Power consumption and availability onboard is a key consideration when analysing a potential ballast water treatment system retrofit and owners/operators should ensure close attention is paid to the power consumption of the system.


  1. Ballast Treatment Technology & Approvals

Vessel performance can also be significantly impacted by the ballast water treatment technology itself – and it is crucially important to understand the limitations of the ballast water treatment system being retrofitted.

UV Systems

UV based ballast water treatment systems, for example, are particularly sensitive to waters with low clarity. UV systems achieve treatment by irradiating the bacteria with UV light – however, in lower clarity waters, this UV light does not transmit through the water with the same efficiency. Manufacturers of UV based ballast water treatment systems often quote the systems UV-Transmittance (UV-T), which is a measure of a UV lamp’s energy which is transmitted through the water, at a given frequency or wavelength. The lower the UV-T percentage, the more energy is transmitted through the water. Theoretically, the lower the UV-T of a ballast water treatment system, the more capable it is treating in waters with low clarity.

Alternatively, many UV based ballast water treatment systems overcome the issue of low clarity waters by including a UV intensity sensor, or similar, which gauges the intensity of the UV light in the water, and often adjusts the flow to ensure sufficient treatment. This can, of course, result in a drastically reduced flow rate causing significant impact on vessel performance.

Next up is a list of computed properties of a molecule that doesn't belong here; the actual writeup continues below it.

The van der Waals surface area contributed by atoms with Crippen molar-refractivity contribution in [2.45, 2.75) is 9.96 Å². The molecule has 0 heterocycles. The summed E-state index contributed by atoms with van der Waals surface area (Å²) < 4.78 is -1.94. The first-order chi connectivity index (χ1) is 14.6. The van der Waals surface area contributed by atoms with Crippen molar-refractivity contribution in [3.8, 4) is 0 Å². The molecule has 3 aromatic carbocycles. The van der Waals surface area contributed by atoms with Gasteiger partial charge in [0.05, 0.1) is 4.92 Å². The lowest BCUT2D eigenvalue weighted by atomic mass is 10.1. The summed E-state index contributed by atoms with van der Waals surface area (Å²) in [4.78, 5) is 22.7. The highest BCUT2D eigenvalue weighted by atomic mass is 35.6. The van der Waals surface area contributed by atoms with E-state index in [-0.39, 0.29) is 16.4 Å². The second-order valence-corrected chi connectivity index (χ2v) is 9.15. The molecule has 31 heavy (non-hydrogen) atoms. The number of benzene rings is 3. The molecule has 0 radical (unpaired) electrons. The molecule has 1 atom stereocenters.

Either way, vessel trading patterns and locations could have an impact on the suitability of a UV based ballast water treatment system, and hence vessel performance.

EC Systems

EC based ballast water treatment systems also have their own limitations. With electro-chlorination technology utilising the salinity of sea-water to generate hypochlorite through electrolysis, it is immediately apparent that EC based systems are sensitive to water salinity.

Vessels trading in brackish waters, or fresh waters, may therefore struggle to successfully operate an EC system onboard.

Manufacturers of EC based ballast water treatment systems present work-around operational concepts to minimise the impact of sailing into fresh or brackish waters. Concepts such as filling the aft peak tank with sea-water prior to entering the fresh or brackish water, and hence using aft peak tank as the supply of sea-water to the EC system do work. However, these concepts require a change in operation of the vessel – and effectively remove the aft peak tank from the vessel’s useable ballast tanks whilst in fresh or brackish waters.

Vessel owners and operators should pay close attenton to vessel trading patterns and hence the suitability of EC based ballast water treatment systems – and the stability and/or longitudinal strength capabilities of the vessel without access to the aft peak tank for ballasting / de-ballasting.